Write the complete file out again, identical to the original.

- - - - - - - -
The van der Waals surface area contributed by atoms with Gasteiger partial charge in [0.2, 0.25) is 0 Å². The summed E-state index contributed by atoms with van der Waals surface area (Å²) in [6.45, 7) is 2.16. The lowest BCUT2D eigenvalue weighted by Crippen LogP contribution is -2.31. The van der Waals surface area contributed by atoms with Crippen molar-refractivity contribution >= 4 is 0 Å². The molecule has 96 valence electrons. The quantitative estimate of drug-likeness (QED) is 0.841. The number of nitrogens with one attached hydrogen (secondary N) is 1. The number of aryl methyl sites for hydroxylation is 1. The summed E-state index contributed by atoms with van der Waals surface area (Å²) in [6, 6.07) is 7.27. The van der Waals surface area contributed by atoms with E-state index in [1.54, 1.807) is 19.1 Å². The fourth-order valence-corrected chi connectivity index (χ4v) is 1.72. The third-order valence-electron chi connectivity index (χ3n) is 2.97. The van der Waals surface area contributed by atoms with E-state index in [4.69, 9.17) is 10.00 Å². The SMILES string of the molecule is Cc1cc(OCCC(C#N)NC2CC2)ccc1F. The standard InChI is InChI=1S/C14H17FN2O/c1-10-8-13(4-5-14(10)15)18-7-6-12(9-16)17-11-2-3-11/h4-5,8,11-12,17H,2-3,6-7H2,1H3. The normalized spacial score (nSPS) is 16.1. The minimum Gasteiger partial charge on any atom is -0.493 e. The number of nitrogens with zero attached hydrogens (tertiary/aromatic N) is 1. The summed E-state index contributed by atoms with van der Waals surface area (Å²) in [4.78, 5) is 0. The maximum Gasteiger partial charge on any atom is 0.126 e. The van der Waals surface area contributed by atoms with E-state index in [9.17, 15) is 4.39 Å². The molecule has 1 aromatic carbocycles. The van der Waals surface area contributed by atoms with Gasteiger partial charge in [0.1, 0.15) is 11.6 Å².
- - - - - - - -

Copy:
The van der Waals surface area contributed by atoms with Gasteiger partial charge in [0.2, 0.25) is 0 Å². The summed E-state index contributed by atoms with van der Waals surface area (Å²) in [6.45, 7) is 2.16. The lowest BCUT2D eigenvalue weighted by Crippen LogP contribution is -2.31. The van der Waals surface area contributed by atoms with Crippen molar-refractivity contribution >= 4 is 0 Å². The molecule has 96 valence electrons. The quantitative estimate of drug-likeness (QED) is 0.841. The number of nitrogens with one attached hydrogen (secondary N) is 1. The number of aryl methyl sites for hydroxylation is 1. The summed E-state index contributed by atoms with van der Waals surface area (Å²) in [6, 6.07) is 7.27. The van der Waals surface area contributed by atoms with E-state index in [1.54, 1.807) is 19.1 Å². The fourth-order valence-corrected chi connectivity index (χ4v) is 1.72. The third-order valence-electron chi connectivity index (χ3n) is 2.97. The van der Waals surface area contributed by atoms with E-state index in [4.69, 9.17) is 10.00 Å². The SMILES string of the molecule is Cc1cc(OCCC(C#N)NC2CC2)ccc1F. The standard InChI is InChI=1S/C14H17FN2O/c1-10-8-13(4-5-14(10)15)18-7-6-12(9-16)17-11-2-3-11/h4-5,8,11-12,17H,2-3,6-7H2,1H3. The normalized spacial score (nSPS) is 16.1. The minimum Gasteiger partial charge on any atom is -0.493 e. The number of nitrogens with zero attached hydrogens (tertiary/aromatic N) is 1. The summed E-state index contributed by atoms with van der Waals surface area (Å²) in [4.78, 5) is 0. The maximum Gasteiger partial charge on any atom is 0.126 e. The van der Waals surface area contributed by atoms with E-state index in [9.17, 15) is 4.39 Å². The molecule has 1 aromatic carbocycles. The van der Waals surface area contributed by atoms with Gasteiger partial charge in [0.1, 0.15) is 11.6 Å².